UAE may soon have its first female Emirati astronaut

Picture retrieved from
Picture retrieved from

Dubai - Out of the total 4,300 applicants for the UAE Astronaut Programme, 1,400 are Emirati women in this batch, that’s about 250 more than in 2018.

By Nandini Sircar

Published: Sat 20 Feb 2021, 4:23 PM

Last updated: Sat 20 Feb 2021, 4:38 PM

The Hope spacecraft entered the Martian orbit successfully on February 9. And soon, the UAE may add a new feather to its cap with the possible selection of the first female astronaut, as the country inches closer to announcing its next two astronauts.

Five women and nine men are vying for the coveted roles – in the race to the second batch of Mohamed Bin Rashid Space Centre’s (MBRSC) UAE Astronaut Programme for the future crewed space flights.

Out of the total 4,300 applicants for the UAE Astronaut Programme, 1,400 are Emirati women in this batch, that’s about 250 more than in 2018.

These two new astronauts will be recruited to UAE’s growing astronaut corps, which already includes Maj Hazza Al Mansouri and Dr Sultan Al Neyadi.

Speaking exclusively to Khaleej Times earlier, Salem Al Marri, head of the UAE Astronaut Programme, had affirmed that the next Emirati astronaut to head into space could very well be a woman.

He said: “Women bring something very different to the table and to the human space life and having a well-rounded programme definitely requires that we have diversity in gender. But our selection criterion is not based on gender; it’s based on quality and the best and brightest.”

He added: “What we had seen initially is that from 1,400 women applied, and we had some really great candidates. Some have doctoral degrees and are medical doctors. It’s not just about capability; it’s also about them being fit medically and psychologically. Those things are sometimes not in our hands.”

He simultaneously underlined the programme expectations for this year.

"We saw a bigger batch compared to last year and it’s indeed big for the UAE and it was a big thing last time. It will be a great opportunity to join Hazza and Sultan and be number 3 and 4 in the UAE’s astronaut list. We are looking at different skills this time. A well-rounded person who has many different skill sets is best suited for the role.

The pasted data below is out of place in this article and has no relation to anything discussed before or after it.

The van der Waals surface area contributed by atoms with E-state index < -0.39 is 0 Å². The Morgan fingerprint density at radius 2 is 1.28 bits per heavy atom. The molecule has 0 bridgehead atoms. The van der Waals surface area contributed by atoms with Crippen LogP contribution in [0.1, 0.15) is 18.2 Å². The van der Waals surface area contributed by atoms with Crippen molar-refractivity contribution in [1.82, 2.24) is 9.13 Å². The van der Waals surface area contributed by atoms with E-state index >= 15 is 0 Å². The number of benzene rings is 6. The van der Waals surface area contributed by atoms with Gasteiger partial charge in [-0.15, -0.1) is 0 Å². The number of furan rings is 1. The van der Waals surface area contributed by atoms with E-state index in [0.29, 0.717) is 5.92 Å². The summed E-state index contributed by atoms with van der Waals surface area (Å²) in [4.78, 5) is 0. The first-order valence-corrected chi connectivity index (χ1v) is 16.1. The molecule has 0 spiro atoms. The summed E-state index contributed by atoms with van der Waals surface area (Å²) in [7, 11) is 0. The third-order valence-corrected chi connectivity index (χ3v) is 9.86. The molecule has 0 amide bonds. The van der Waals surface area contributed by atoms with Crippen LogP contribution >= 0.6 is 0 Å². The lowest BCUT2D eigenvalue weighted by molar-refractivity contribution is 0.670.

For its first batch of UAE astronauts, the MBRSC had shortlisted candidates in their mid-30s. But this time, they lowered the age limit.

“For this group, we had widened the age limit so that we could get greater number of younger candidates involved. Reason being, with the first group we wanted a lot of experienced people, someone who could bring to table something straightway. With this group we know they have a longer course training plan and we also have Hazza and Sultan to support them. Therefore, we looked at people who are 25 going forward" pointed out Al Marri.

Meanwhile, at the MBRSC, 42 per cent of the workforce consists of Emirati women. Their milestone projects consist of a high women employment rate, including 70 per cent in UAE’s Astronaut Programme and 34 per cent in the Hope Mars Mission.

Involved in the Emirates Mars Mission (EMM), the science team of the mission has 80 per cent female, who are analysing the incoming data that is being received from the Hope probe.

“As the data comes from the probe, all of the Emirati science team are the first ones to work on it and that’s exciting for all of us. It’s something we’ve been preparing to do,” contended Fatma Hussain Lootah, the instrument science team manager for the Mars mission.

Tracking history of women in space

Women have continuously ascended to historic new heights in space exploration, with the first woman to travel to space in 1963 and the first female space station commander in 2008.

More recently, the first all-female spacewalk in 2019, with two of Al Mansoori’s crewmates on the International Space Station (ISS), were Christina Koch and Jessica Meir.

Koch also set the record for the single longest spaceflight by a woman, after she spent 328 days on the ISS.

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